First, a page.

Faithfulness, a virtue in personal relationships, is overrated when it comes to movie adaptations of comic books. (Let the foaming from fanboys begin.) The devotee who is betrothed to the pages of a particular, ardently loved graphic novel — sequential print-art event, multipage transportable visual diversion, whatever — is the devotee advised to reread that book, through sickness and health, for guaranteed fidelity of experience. To look for the same in a movie is to arrive at the obsessive literal-mindedness and diminished emotional returns of Sin City or, as the promotional materials emphasize, Frank Miller’s Sin City — as if, in certain controversial scholarly circles, Francis Bacon has been credited with the authorship.
This uncontestedly jazzy-looking screen translation of various stories from the pages of the Sin City comic books begun by Miller in 1991 is first and foremost the cinematic work of impish pop-culture vulture Robert Rodriguez, who has swung in his colorful career from El Mariachi to Spy Kids. But with insistence that the work is produced and directed by Rodriguez and Frank Miller, from text by Frank Miller, with an appearance by Frank Miller as a low-down priest, I’ve got to wonder how much truer to the pulp-fiction spirit of the books (and thus how much more persuasive an introduction for the uninitiated) the movie might have been had its production team not been stuck in such fawning thrall to the source material. Miller is famed, in inky circles, for his two issues of Marvel’s Spectacular Spider-Man, and for his work on the comics Daredevil and The Dark Knight Returns. Call me an insensitive non-fangirl, but if the sacred works of Jane Austen can stand up to freewheeling reinterpretation, then so, too, can heavy-breathing pages about trussed-up little girls and a vile-smelling cartoon pervert known as Yellow Bastard.
Miller’s neighborhood of vice, lust, perversity, and loneliness (the burg’s full name is Basin City, as in the pits of humanity) is one of brutish, rock-jawed men, dangerous and impossibly curvaceous women, crooked cops, and arch-villain types familiar and even comforting to any hormonally trip-wired teenager who has ever held a racy comic book with one hand. Rodriguez/Miller’s screen version, fleshed out by eager-to-play-along stars including Bruce Willis (as a crusty cop), Jessica Alba (as an untainted exotic dancer), Clive Owen (as a tough ex-photojournalist), Rosario Dawson (as your average hottie prostitute), and Elijah Wood (as the kind of flesh-eating serial killer who lurks inside every adolescent boy) warps those characters into alienating — or worse, laughable — avatars of violence and sexual humiliation. Miller’s carefully styled, hard-boiled dialogue and narrative connections (”The night is hot as hell. Everything sticks. It’s a lousy room in a lousy part of a lousy town”) lose punch — or worse, sound like Guy Noir parodies from Garrison Keillor — when spoken out loud with broad sneers rather than read, nestled on the page amid the crackle and pop of the illustrations.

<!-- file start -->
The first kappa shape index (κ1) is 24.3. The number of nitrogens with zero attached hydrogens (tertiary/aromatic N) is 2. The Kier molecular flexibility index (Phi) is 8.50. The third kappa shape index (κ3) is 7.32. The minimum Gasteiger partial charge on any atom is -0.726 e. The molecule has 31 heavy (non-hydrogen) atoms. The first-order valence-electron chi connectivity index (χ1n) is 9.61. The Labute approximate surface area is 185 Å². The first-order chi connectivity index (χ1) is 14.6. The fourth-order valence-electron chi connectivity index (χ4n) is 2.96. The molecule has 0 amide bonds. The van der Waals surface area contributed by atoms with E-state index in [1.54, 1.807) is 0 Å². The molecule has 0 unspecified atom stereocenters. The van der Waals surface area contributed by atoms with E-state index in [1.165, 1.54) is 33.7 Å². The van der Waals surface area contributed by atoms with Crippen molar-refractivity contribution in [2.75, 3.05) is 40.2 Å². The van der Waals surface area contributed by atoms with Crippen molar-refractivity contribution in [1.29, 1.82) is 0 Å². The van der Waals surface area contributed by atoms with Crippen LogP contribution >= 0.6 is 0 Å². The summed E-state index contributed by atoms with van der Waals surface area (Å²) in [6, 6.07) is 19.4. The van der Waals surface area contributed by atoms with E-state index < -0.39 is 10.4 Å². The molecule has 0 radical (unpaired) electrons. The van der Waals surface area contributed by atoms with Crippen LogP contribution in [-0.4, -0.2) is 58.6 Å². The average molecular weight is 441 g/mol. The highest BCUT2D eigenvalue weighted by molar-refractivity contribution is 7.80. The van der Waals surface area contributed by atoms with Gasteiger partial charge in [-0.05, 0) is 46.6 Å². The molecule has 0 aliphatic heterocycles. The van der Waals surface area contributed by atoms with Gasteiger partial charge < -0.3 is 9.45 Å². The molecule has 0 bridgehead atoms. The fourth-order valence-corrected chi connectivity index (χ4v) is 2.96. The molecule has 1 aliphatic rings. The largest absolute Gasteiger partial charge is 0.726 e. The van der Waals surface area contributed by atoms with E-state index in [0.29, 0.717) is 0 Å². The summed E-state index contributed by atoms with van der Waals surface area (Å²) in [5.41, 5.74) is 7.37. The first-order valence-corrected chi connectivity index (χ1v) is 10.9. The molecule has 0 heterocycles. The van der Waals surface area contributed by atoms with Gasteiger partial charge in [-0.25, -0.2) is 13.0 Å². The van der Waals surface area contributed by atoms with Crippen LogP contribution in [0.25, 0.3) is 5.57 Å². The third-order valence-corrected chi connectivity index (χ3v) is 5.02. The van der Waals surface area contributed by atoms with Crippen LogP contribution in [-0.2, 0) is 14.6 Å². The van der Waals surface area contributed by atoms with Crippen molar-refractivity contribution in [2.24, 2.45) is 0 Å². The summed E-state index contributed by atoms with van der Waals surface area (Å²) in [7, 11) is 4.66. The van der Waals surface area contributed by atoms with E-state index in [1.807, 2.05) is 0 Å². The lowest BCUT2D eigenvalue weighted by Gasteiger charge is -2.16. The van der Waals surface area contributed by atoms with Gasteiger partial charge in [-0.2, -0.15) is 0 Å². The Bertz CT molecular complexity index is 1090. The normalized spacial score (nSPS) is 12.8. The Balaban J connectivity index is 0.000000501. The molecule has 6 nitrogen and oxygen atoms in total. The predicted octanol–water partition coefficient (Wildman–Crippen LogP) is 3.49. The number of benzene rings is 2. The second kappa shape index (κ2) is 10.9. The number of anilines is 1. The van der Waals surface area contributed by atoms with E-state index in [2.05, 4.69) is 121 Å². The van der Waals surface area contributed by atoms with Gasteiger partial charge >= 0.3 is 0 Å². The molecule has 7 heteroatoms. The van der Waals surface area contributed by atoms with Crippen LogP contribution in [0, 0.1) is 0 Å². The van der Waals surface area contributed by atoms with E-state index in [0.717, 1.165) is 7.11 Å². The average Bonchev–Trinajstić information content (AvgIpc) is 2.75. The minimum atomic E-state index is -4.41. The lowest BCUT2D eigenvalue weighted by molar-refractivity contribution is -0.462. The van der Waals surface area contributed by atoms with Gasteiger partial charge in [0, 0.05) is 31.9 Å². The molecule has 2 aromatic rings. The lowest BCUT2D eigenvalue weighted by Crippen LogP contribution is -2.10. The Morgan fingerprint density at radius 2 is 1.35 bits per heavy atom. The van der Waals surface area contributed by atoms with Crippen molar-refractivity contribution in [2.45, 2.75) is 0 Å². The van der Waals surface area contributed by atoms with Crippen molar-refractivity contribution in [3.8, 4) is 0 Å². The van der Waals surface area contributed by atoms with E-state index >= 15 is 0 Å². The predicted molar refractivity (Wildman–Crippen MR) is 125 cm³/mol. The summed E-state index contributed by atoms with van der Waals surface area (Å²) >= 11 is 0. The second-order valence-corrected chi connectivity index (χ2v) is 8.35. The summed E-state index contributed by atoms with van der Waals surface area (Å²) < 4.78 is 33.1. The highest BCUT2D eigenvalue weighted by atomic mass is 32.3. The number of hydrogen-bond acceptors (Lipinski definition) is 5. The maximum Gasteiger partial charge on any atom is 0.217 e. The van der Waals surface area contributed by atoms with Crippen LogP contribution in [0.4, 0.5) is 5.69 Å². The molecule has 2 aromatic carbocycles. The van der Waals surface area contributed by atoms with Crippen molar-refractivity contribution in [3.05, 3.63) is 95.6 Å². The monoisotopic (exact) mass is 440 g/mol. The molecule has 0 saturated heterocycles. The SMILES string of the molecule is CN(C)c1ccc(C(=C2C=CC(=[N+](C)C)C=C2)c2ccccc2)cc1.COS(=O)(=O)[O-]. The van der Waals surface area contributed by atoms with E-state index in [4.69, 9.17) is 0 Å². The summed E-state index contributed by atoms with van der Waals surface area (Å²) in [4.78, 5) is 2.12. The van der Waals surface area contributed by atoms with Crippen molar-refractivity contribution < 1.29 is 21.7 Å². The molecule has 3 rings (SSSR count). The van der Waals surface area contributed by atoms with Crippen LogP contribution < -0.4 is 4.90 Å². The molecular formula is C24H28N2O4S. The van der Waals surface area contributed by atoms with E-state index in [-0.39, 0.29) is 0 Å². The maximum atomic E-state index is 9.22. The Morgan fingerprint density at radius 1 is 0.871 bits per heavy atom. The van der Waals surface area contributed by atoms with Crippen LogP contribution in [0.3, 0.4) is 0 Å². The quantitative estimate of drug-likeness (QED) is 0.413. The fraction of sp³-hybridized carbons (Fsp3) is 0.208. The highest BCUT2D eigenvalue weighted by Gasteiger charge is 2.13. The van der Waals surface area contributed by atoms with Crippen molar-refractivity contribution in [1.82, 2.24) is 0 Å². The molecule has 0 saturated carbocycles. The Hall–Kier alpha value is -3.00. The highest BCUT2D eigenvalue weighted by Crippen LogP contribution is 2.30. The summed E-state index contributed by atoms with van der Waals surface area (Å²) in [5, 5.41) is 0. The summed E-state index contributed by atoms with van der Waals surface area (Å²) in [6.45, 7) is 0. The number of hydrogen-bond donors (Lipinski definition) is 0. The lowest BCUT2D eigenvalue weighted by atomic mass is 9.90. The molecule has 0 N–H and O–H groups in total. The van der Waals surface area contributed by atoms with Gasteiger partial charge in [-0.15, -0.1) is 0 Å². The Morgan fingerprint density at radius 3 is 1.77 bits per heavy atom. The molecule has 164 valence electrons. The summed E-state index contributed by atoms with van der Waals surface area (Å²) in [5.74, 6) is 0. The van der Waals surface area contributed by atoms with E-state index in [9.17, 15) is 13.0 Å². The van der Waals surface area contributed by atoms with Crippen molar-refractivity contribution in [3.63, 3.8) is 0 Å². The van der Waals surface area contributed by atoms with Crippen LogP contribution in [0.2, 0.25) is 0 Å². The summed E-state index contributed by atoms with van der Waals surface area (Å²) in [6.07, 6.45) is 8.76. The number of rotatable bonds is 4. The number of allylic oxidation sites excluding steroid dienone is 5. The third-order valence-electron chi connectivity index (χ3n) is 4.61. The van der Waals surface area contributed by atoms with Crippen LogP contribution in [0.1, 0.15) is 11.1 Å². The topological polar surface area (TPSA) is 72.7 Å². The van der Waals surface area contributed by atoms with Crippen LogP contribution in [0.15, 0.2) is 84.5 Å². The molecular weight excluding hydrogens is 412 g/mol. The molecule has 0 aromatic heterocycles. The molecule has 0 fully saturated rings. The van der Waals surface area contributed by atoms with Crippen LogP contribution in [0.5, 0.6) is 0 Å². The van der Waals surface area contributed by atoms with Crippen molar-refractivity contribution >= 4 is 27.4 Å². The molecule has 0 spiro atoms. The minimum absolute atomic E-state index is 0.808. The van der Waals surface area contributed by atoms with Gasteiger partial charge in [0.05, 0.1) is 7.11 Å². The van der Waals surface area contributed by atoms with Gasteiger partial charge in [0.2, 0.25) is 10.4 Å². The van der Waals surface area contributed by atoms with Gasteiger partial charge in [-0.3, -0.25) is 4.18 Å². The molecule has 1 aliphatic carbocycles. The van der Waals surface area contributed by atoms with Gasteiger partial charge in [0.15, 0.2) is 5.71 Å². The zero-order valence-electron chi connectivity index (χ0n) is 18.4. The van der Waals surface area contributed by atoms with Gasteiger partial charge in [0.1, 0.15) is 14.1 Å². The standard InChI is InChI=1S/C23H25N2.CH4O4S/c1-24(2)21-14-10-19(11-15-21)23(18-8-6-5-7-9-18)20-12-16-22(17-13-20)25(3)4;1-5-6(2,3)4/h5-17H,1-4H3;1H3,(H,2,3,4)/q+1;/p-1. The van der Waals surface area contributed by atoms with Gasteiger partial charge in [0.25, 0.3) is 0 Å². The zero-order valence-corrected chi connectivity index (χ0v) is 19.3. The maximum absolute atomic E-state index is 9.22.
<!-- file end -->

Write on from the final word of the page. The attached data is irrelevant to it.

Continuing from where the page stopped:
Consider the story of the vulnerable bruiser Marv, Miller’s coolest antihero, played like he was born for the gig by Mickey Rourke in the movie’s best star turn. Marv’s mangled profile is a cross between Dudley Do-Right and Ron Perlman on Beauty and the Beast, and he’s got the ugly-puss resignation to go with it. And when he gets into a brawl, which is constantly, he covers his scrapes with adhesive bandages that glow white, like stars, on the blackness of the page or screen. Rodriguez gets Marv’s look down just right — the visual elegance of Sin City may be its own reward for certain tech-minded connoisseurs — and in Rourke’s melancholy interpretation, a soul leaks out that the movie doesn’t know what to do with. And so a grand love-and-death story that might have carried the whole picture — about the homely loner’s all-city search for the killer of a beautiful woman who showed Marv love in one night of sticky bliss — gets shuffled between other, less ”human” stories that apparently must be told.
Such undifferentiated enthusiasm culminates in a long, stupidly extreme story of torture and revenge involving Benicio Del Toro as a stinkin’ cop who gets into a spot of trouble: He’s tortured, and double-killed, and triple-hacked until his head — severed from his body — becomes a negotiation point and/or soccer ball all its own, with competing Sinners out to collect it. The moderate amusement of seeing Del Toro in segments (and FYI, he’s not the only star who goes to pieces in Rodriguez and Miller’s town) soon wears off, though, replaced by a kind of restless overstimulation. Glued tightly from page to screen, Sin City is so seduced by the visual possibilities of sin that style becomes its own vice.More Action/Adventure Movies